Some schools are now using software that allows parents to see each teacher’s gradebook — every assignment, as well as every test and quiz grade. I have heard parents say that they like having instant access to their children’s information. They know immediately if their child missed a homework assignment or bombed a quiz. Teachers and students, however, find this to be stressful, as you can imagine. When parents expect immediate feedback on their children’s work and question why their child earned a specific score, that requires teachers to place grading and communicating with parents at the very top of their priority lists, as opposed to planning or reflecting on the day’s lesson. When parents can micromanage their child’s homework and performance, students lose the opportunity to learn from making mistakes and managing their own day-to-day work.
I question the benefit of instantaneous feedback and heavy accountability for both teachers and students. I am concerned that parents having complete, instant knowledge of everything about their child’s school experience puts assessment performance too high on the list of priorities and robs children of independent learning opportunities. I want students in middle school, especially, to learn how to be responsible for their own to-do lists, to be able to make the mistake of not planning ahead, to feel the disappointment of earning a poor grade resulting from insufficient preparation. If parents always know every single thing their children need to prepare, and then ensure that the preparation happens, children will never learn from their mistakes or lack of preparation. I worry that parents’ insatiable need for information about their children’s progress actually hinders that progress.
I just read a blog series by Kathy Schrock on “literacies in the digital age,” and I’ve adapted it for use at our faculty fall professional development meeting. This is one of the most useful summaries of digital literacies that I’ve seen to date. I want the teachers to read about these literacies to see where and how they already incorporate them into the curriculum and to speculate on where and how they can add guidance for students to learn about them, when it’s meaningful and appropriate. Here’s my adaptation/abridgement:
Kathy Schrock’s Discovery Education Blog (Katch of the Month) on Literacies for the Digital Age. (excerpts from September 14-June 15; http://blog.discoveryeducation.com/blog/category/kathys-katch/)
(Ms. Schrock writes a monthly blog on educational topics for Discovery Education. She did a series last year to identify and help define “literacies for the digital age.” Her choices are interesting, and each blog contains a plethora of useful information on how to teach that specific literacy. I highly recommend the series! Mary)
- Economic/financial literacy
Economic literacy, often called financial literacy, according to Atomic Learning, “targets the importance of making appropriate economic choices on a personal level, and understanding the connection personal, business, and governmental decisions have on individuals, society, and the economy”. The report of the NASBE Commission on Financial and Investor Literacy also offers a useful definition: “Financial literacy is defined as the ability to read, analyze, manage and communicate about the personal financial conditions that affect material well-being. It includes the ability to discern financial choices, discuss money and financial issues without (or despite) discomfort, plan for the future and respond competently to life events that affect everyday financial decisions, including events in the general economy”.
- Visual literacy
Visual literacy, as defined by the Association of College and Research Libraries, “is a set of abilities that enables an individual to effectively find, interpret, evaluate, use, and create images and visual media. Visual literacy skills equip a learner to understand and analyze the contextual, cultural, ethical, aesthetic, intellectual, and technical components involved in the production and use of visual materials. A visually literate individual is both a critical consumer of visual media and a competent contributor to a body of shared knowledge and culture.”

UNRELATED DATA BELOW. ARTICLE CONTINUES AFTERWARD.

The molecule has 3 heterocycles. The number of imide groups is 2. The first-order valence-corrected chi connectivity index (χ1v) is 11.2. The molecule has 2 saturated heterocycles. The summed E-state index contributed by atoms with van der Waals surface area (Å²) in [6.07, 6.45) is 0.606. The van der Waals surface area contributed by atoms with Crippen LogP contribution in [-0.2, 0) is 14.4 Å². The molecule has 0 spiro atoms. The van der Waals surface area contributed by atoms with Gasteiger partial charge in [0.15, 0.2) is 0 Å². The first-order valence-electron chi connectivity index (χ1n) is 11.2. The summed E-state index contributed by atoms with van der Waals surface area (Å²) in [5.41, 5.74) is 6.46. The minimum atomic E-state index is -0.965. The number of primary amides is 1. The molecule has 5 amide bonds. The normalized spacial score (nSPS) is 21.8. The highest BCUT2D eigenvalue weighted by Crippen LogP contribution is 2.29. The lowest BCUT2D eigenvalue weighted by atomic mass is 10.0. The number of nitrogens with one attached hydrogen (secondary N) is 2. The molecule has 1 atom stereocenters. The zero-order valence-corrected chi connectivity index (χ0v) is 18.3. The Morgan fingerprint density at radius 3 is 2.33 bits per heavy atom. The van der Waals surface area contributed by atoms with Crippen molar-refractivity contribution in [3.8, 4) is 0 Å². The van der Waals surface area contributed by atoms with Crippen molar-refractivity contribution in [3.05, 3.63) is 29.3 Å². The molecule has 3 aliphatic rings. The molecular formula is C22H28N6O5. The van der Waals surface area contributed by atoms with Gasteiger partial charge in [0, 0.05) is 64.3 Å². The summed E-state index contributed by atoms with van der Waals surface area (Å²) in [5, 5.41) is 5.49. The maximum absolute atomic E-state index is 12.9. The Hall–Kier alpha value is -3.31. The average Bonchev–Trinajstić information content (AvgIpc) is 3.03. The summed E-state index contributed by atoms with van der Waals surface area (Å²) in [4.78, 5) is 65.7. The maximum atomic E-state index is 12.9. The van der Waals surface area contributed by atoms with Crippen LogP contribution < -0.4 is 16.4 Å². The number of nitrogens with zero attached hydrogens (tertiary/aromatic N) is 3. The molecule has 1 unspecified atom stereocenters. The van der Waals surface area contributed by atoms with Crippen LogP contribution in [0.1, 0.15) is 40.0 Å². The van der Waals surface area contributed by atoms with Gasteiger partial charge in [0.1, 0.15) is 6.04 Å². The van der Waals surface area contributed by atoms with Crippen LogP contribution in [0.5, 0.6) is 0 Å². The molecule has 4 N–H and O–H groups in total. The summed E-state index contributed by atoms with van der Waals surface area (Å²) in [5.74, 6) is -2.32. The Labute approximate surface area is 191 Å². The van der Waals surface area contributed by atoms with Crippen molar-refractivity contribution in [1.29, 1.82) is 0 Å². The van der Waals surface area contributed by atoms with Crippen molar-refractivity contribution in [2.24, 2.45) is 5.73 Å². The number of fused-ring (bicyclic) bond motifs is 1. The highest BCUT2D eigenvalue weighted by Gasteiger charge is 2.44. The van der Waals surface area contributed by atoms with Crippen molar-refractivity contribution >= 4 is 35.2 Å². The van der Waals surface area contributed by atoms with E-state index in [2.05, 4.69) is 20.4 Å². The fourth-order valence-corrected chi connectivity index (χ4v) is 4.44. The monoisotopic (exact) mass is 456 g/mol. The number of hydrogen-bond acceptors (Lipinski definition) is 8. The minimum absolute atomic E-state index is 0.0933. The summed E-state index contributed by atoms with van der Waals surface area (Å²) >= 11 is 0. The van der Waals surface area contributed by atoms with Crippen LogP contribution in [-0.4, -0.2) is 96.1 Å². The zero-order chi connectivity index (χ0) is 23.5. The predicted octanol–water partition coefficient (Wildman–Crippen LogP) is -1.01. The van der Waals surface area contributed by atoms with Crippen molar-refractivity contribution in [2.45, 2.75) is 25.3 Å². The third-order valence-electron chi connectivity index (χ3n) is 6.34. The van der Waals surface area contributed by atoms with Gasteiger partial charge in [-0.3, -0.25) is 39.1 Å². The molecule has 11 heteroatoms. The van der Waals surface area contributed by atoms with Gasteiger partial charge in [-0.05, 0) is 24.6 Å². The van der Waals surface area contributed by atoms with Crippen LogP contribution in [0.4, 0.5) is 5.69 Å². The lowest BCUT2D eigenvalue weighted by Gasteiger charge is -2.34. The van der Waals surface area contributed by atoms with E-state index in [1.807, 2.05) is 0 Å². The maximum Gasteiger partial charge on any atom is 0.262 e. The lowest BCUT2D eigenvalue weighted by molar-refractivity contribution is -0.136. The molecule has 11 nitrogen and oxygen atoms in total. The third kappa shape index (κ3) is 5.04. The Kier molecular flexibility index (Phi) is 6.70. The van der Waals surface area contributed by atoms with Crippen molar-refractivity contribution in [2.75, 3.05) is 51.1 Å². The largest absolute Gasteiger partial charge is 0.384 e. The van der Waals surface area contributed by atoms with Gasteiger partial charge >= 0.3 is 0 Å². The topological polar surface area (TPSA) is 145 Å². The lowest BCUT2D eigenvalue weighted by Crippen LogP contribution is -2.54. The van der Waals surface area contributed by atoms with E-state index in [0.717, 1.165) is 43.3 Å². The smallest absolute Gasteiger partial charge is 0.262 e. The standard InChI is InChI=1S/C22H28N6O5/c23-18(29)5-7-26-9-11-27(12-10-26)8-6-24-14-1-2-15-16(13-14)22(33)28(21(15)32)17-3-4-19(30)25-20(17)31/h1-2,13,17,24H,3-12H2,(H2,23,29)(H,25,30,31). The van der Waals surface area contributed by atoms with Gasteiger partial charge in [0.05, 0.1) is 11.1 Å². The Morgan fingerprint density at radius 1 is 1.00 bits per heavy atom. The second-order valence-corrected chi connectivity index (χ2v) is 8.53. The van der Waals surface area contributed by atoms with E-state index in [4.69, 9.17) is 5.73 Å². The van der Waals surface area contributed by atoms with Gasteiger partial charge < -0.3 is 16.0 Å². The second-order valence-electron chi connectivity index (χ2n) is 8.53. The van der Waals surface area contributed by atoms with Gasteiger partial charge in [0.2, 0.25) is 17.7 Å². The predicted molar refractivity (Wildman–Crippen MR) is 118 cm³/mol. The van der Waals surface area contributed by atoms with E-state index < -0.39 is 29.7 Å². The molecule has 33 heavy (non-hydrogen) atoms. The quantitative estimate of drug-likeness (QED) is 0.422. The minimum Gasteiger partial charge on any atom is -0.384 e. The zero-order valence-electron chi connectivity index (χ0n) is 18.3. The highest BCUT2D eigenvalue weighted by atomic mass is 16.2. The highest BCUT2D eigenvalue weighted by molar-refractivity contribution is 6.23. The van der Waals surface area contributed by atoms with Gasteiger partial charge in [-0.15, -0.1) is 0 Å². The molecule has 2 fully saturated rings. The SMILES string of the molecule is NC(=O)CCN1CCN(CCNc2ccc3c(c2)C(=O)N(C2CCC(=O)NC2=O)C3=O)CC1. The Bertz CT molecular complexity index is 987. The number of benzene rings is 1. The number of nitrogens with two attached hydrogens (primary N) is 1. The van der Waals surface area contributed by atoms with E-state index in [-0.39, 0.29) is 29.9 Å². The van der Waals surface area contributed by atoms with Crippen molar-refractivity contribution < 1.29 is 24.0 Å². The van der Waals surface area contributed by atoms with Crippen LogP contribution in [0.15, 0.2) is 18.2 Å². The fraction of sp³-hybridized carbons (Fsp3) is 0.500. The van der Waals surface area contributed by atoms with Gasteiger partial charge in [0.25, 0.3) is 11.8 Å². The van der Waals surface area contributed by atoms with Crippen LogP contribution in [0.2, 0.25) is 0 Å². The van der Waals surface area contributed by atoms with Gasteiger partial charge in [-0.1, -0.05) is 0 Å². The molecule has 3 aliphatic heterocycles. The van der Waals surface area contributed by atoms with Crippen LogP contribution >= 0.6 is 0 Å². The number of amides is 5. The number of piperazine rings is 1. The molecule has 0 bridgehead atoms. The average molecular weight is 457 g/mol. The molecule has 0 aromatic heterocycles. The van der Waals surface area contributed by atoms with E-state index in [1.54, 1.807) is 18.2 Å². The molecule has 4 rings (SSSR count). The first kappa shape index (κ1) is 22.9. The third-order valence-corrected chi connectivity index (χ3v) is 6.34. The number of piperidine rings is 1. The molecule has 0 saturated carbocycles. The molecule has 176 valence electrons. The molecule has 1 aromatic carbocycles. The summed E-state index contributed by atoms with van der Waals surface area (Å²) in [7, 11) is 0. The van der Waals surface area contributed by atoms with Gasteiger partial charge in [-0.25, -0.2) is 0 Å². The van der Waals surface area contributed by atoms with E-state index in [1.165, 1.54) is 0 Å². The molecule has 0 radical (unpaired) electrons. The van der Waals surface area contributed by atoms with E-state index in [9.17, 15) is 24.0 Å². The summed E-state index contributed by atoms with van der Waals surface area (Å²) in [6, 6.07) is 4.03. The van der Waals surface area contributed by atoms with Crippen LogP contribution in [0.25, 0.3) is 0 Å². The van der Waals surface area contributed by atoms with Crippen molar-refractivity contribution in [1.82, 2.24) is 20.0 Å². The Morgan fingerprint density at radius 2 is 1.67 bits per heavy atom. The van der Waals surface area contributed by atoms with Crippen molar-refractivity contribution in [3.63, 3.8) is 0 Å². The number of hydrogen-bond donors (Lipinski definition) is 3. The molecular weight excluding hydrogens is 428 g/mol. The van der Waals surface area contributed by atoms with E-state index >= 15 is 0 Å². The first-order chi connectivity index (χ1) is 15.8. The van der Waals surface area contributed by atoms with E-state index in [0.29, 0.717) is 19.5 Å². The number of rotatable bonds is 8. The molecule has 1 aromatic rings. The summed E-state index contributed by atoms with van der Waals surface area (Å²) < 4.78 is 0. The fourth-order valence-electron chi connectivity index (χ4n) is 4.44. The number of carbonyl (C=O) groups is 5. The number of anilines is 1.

- Media literacy
There are many areas of media literacy. Media Literacy Project has a wonderful document that presents the components of media literacy in a straightforward fashion and includes useful lists of the various concepts of this literacy. Their definition of media literacy is “the ability to access, analyze, evaluate and create media messages of all kinds.” They go on to state that media literacy skills can help students–
- Understand how media messages create meaning
- Identify who created a particular media message
- Recognize what the media maker wants us to believe or do
- Name the “tools of persuasion” used
- Recognize bias, spin, misinformation and lies
- Discover the part of the story that’s not being told
- Evaluate media messages based on our own experiences, beliefs and values
- Create and distribute our own media messages
- Become advocates for change in our media system
The modern study of media literacy is not new. The Museum of Hoaxes site includes timelines of historical media hoaxes from as early as 1874 and photography hoaxes from 1861 and everything in-between! The ability to make a viewer or reader believe a fabricated story still exists today. And, as technology evolves. there are many more ways to fool the viewer with mash-ups, video and audio editing, and fabrication of images.
- Historical literacy
The Hyperhistory site from the National Centre for History Education in Australia is a wonderful site for learning about all aspects of history education, including historical literacy. They have a teacher’s guide which contains information about the nature of historical learning, historical literacy, history education and ICT, and more. Their overview of the key elements of historical literacy include:
- Events of the past: knowing and understanding historical events
- Narratives of the past: having time to think about how the past can be explained through a variety of perspectives
- Research skills; gathering, analyzing, and using artifacts, documents, and graphics
- The language of history: interpreting words in history
- Historical concepts: understanding the cause and motivation of historical events and to understand events from the point of view of participants
- ICT understandings: how to identify bias, authority, and reliability in online information
- Making connections: thinking about the present and the past